Fla. Authorities Issue Advisory on Mosquitoes' Carrying Virus


By Henry Magenheim

ORLANDO, Fla. -- Some of Florida's major tourist areas were under a health advisory after chickens used as a gauge for the mosquito-borne St. Louis encephalitis virus tested positive.

State health officials advised travelers visiting eight Florida counties to suspend outdoor evening and early morning activities to avoid the nocturnal pests. No human cases of the flu-like virus, which can be fatal, had been reported at press time.

The counties include Orange, encompassing the Orlando area; Brevard, including the Florida Space Coast; Lee, including the Fort Myers-Sanibel area; Charlotte, Hendry, Indian River, and Martin.

Health officials were mystified by the lack of clinical cases and could not say whether the strain was virulent enough to affect humans.

Resorts reported numerous inquiries, but had not detected related cancellations. Walt Disney World's travel industry marketing department said it had received only a few inquiries, and reported that cancellation policies for now are unchanged. Kingdom Tours, based in Plains, Pa., which does heavy Florida volume, anticipated that client inquiries would be substantial after pre-Labor Day publicity began to take effect. Gary Wirth, vice president of customer service, said the operator faxed an advisory to all agencies with Florida clients arriving through Sept. 15. Should clients want to rebook, Kingdom said it will waive its cancellation charge and will ask airlines and hotels to consider doing the same.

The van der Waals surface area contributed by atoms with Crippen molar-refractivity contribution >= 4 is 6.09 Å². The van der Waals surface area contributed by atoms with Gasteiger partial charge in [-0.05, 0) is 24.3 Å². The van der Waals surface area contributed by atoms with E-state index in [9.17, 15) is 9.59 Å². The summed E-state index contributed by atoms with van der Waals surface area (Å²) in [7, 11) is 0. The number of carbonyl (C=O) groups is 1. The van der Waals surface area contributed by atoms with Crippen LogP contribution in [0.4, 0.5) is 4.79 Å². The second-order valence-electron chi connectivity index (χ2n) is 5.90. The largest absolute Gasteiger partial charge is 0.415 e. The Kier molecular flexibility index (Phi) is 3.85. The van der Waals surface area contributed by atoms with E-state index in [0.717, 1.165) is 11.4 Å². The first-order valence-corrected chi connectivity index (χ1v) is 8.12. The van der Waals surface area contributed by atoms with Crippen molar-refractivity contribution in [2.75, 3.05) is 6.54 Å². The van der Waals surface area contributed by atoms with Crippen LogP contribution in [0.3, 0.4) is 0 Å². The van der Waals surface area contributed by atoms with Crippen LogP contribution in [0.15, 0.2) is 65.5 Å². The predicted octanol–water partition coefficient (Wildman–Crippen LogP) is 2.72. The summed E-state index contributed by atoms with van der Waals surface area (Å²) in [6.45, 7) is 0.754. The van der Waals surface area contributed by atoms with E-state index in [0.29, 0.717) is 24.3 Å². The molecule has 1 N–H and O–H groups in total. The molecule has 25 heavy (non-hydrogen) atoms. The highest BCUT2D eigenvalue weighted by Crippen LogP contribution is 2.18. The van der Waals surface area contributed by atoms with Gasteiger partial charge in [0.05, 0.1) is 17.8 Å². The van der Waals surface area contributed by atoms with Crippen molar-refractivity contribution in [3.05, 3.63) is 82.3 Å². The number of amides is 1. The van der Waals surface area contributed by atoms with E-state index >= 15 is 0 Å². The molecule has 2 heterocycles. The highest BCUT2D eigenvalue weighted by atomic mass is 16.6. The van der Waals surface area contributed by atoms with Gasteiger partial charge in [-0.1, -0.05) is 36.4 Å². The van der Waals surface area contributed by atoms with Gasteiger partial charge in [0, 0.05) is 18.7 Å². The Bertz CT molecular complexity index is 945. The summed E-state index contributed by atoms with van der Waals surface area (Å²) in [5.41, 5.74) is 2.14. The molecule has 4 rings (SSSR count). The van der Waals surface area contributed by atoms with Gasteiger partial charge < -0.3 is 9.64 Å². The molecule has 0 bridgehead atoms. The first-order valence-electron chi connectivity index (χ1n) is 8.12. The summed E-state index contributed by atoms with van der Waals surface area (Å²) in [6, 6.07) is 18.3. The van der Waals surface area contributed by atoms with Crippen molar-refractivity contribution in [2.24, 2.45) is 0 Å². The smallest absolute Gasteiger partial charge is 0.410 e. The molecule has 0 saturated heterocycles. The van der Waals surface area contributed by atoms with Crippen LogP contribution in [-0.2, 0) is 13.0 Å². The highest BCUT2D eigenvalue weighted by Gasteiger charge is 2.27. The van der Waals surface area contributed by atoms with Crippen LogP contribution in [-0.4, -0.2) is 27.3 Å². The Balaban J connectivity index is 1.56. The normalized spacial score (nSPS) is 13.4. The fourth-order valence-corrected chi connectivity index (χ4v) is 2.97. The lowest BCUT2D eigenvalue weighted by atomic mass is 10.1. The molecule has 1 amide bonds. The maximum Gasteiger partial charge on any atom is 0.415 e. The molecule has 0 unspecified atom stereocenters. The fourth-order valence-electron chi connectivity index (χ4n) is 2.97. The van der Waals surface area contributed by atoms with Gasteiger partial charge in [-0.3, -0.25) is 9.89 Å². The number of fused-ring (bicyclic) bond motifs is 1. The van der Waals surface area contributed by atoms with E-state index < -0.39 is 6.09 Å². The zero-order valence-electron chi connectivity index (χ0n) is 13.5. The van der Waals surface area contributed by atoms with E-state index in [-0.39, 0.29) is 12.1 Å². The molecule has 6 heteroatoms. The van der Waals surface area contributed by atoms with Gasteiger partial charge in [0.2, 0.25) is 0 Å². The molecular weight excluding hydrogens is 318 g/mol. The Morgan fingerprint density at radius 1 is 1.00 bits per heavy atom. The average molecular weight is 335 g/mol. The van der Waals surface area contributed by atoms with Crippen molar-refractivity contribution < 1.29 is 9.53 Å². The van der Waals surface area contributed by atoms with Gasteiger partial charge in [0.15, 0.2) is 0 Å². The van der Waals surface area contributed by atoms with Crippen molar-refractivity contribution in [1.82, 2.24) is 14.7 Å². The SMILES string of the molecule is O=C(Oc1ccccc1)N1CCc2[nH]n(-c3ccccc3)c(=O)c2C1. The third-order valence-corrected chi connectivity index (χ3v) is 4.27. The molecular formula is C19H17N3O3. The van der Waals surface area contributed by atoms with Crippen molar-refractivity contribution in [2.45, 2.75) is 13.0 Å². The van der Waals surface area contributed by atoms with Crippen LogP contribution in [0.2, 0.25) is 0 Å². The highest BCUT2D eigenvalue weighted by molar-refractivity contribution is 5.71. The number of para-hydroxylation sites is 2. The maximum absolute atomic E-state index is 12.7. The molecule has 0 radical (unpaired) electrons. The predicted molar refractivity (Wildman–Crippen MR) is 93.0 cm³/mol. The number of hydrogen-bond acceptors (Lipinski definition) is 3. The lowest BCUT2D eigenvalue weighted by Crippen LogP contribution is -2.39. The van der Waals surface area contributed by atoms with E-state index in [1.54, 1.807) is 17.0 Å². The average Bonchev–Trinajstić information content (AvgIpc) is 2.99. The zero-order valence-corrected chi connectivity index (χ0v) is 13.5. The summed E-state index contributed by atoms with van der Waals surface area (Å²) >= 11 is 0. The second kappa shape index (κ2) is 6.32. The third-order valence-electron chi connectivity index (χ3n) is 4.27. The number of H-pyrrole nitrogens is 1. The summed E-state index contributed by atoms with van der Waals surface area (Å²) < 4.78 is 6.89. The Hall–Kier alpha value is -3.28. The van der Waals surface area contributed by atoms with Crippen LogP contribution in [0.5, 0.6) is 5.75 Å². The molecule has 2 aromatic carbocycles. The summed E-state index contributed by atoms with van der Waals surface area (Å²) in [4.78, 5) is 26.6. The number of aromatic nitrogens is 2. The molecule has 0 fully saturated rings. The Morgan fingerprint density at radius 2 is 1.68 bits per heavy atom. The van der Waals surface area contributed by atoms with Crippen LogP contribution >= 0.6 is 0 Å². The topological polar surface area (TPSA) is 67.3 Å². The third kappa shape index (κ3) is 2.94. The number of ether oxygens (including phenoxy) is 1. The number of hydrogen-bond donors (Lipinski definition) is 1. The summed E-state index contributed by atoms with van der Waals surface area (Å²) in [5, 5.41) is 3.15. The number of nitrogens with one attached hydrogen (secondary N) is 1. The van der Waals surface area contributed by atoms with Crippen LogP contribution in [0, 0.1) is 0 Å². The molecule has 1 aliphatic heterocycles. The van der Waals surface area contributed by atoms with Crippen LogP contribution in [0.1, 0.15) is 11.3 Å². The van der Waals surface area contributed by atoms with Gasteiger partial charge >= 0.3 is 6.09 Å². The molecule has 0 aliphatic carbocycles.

At Walt Disney World, which is partly in Orange County, resort pools and water parks now close at 7 p.m. Disney's Fort Wilderness campground, in a wooded area, discontinued evening hayrides, trail rides and barbecues, while early morning fishing excursions are leaving later, at 8 a.m. However, Disney's three major theme parks and Pleasure Island remain open at night because of successful mosquito control measures, a Disney spokeswoman said. Universal Studios Florida in Orlando closes before dark, a spokesman said, so visitors are not affected.

The Orlando-Orange County Convention & Visitors Bureau issued a bulletin to receptive operators and meeting planners with groups scheduled to visit the area through November, saying that it was closely monitoring the situation. Orange County and Indian River County issued formal health alerts; the other counties are under a health "watch."

Health officials informed physicians, hospitals, clinics and other care takers to include tests when patients show possible symptoms, such as headaches, dizziness and fever. Dr. Thomas Breaud, manager of the mosquito control department of Orange County's Health Services Division in Orlando, told Travel Weekly that 17 employees are on the road day and night destroying mosquito-breeding sites and spraying residential and tourist areas.

In Brevard County, visitors were being advised informally to curtail evening activities, said Rob Varley, executive director of the Space Coast Office of Tourism in Cape Canaveral. To protect themselves, visitors were advised to use insect repellent containing DEET. Because the repellent may be in short supply locally, clients headed for the eight Florida counties were urged to bring some along.

The Florida Department of Health can be reached at (850) 488-2905; the Orange County Department of Health at (407) 836-2664.

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